Gamble Brings Relief : While Angels Cope With a Weak Bullpen, the Orioles Are Sitting Pretty With Don Aase
When Angels Manager Gene Mauch goes to his bullpen these days, he has a choice between a veteran left-hander who was released by another team this spring, a veteran right-hander who had five saves in the last three years and three rookies.
When Orioles Manager Earl Weaver wants a relief pitcher, he usually goes to a former Angel who has more saves (13) than the entire California staff (11). The irony doesn’t stop there, though. Don Aase, who picked up his league-leading 13th save Friday night in Baltimore’s 3-0 victory over the Angels at Anaheim Stadium, might not be where he is today if it weren’t for Mauch.
But don’t expect the 32-year-old right-hander to come over to the Angels dugout to offer thanks.
In the early days of the 1982 season, Mauch used Aase, who had been primarily a short man, in a series of long-relief situations, several of which were in cold weather. Aase developed elbow problems and went on the disabled list with “a muscular strain” on June 3.
He was reinstated on June 26 but, while throwing in the bullpen at Cleveland on July 17, he felt a sharp pain followed by a sensation “like my arm was on fire from the elbow down.” He walked straight to the clubhouse, thinking he might never pitch again.
A couple of weeks later, in a biting reference to the sidelined Aase, Mauch told reporters that there comes a time when a pitcher has to take the mound with tears in his eyes and pain in his arm.
On Oct. 18, 1982, Dr. Lewis Yocum provided Aase with the ultimate response to Mauch’s innuendoes when he removed a tendon from Aase’s left wrist and attached it to his right elbow. No one could have pitched with a ligament torn to the degree of Aase’s, although stress tests didn’t indicate the severity of the damage and Yocum was 90% sure before the operation that he wouldn’t have to transplant the tendon.
“I still have some mixed emotions about coming back here,” said Aase, who grew up in Orange, still owns a home in Yorba Linda and was the first Orange County native to play for the Angels. “But that’s all in the past. Gene and I had our differences, but we got along after that. You can’t dwell on the past.”
Aase’s 1.16 earned-run average probably has Angel General Manager Mike Port thinking about the winter of 1984, though. That’s when the Angels decided to let Aase, who didn’t want to leave, become a free agent.
“They (the Orioles) took a helluva gamble and they won,” Mauch said. “He threw the ball well for us his last year here, but they were willing to use him as a relief pitcher and treat his arm like he was a starter, giving him three and four days off between appearances.”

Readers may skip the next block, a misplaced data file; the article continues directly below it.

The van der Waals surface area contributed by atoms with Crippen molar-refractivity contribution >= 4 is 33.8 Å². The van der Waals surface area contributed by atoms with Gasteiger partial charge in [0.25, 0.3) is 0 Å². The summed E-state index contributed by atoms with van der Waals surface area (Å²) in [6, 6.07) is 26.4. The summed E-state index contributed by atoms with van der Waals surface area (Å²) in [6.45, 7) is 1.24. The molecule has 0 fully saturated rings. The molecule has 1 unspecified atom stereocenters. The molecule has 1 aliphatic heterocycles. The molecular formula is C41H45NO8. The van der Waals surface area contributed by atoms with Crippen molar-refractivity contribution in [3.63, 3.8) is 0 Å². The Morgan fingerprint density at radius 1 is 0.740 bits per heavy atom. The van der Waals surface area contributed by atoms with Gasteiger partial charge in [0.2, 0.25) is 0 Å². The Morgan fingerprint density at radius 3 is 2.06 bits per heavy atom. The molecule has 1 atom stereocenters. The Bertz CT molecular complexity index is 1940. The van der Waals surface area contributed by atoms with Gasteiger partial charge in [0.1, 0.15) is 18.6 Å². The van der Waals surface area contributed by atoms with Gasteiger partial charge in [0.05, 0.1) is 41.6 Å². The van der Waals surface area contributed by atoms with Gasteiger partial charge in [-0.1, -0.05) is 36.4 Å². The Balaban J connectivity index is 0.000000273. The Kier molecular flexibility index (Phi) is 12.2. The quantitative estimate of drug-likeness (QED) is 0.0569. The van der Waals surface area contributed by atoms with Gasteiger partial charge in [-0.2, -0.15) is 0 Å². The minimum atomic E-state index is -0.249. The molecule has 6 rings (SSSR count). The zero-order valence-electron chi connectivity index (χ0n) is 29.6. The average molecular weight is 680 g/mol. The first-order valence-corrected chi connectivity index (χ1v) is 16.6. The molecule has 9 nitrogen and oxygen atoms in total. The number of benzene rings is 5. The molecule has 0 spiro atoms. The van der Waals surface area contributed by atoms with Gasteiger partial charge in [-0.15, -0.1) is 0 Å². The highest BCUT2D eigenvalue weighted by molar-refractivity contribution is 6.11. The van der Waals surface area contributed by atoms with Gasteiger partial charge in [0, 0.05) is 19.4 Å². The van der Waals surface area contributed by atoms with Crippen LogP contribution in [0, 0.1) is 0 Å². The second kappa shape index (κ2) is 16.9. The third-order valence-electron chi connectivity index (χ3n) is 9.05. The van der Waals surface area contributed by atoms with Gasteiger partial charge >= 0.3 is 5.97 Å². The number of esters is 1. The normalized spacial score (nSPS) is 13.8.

They also were willing to give him $2.4 million for the next four years. It’s money well spent, in Weaver’s estimation.
All Aase did in 1985 was lead the Orioles in saves (14), wins (10) and games (54), while converting 14 of 19 save opportunities and keeping 26 of the 38 runners he inherited from scoring. And this season, he’s been even more effective.
“Right now, we’re 10 games over .500 and one guy has 12 saves,” Weaver said before Friday’s game. “If he messed up even half of them, we might not be in the race.
“His teammates have made those save opportunities possible, but he’s been something ever since he’s been here. And he’s got some nice breaking pitches to go with that 92- to 93-m.p.h. fastball.”
Wait a minute. Didn’t Aase have the same reconstructive operation as Tommy John? Aren’t guys with bionic elbows supposed to throw a bunch of off-speed junk and save their fastballs for pitchouts?
“I feel like I’m throwing as hard as ever,” Aase said. “I need my fastball. I’ve been throwing the slider and curve for strikes this year--I think that’s a key to my success so far--but I’m not a finesse pitcher.”
Aase is certainly the same pitcher Doug DeCinces remembers.
“He’s throwing as hard as ever, that’s for sure,” the Angel third baseman said. “He blew me away with a high fastball in Baltimore (last week). He showed signs of that the last year with us and he wanted to stay. . . . It’s a shame.”
With Donnie Moore on the disabled list until June 9, Mauch has to juggle veterans Terry Forster, who is nursing a stiff shoulder, and Doug Corbett or take a chance with rookies T. R. Bryden, Chuck Finley or Todd Fischer.
The Angels could certainly use Aase, but then maybe not in the way Aase feels he should be.
“My recovery has been amazing,” Aase admitted. “The biggest factor was Dr. Yocum not letting me touch a ball for nine months. I have to be more cautious now, but it’s not so much the number of appearances, it’s the number of innings.
“And there are times when I just have to say ‘No’ to the manager. It’s not easy, but sometimes I’ll tell Earl I just need a day off. I’ve done it three times already this year.”
The rest of the time, he’s saying “No way” to opposing hitters. Aase has finished 20 of the 22 games he’s appeared in, picked up 13 saves out of 16 opportunities and allowed just one run in his last 13 games.
“If I was guaranteed I could throw like that,” Reggie Jackson said, “I’d get one of those operations right now.”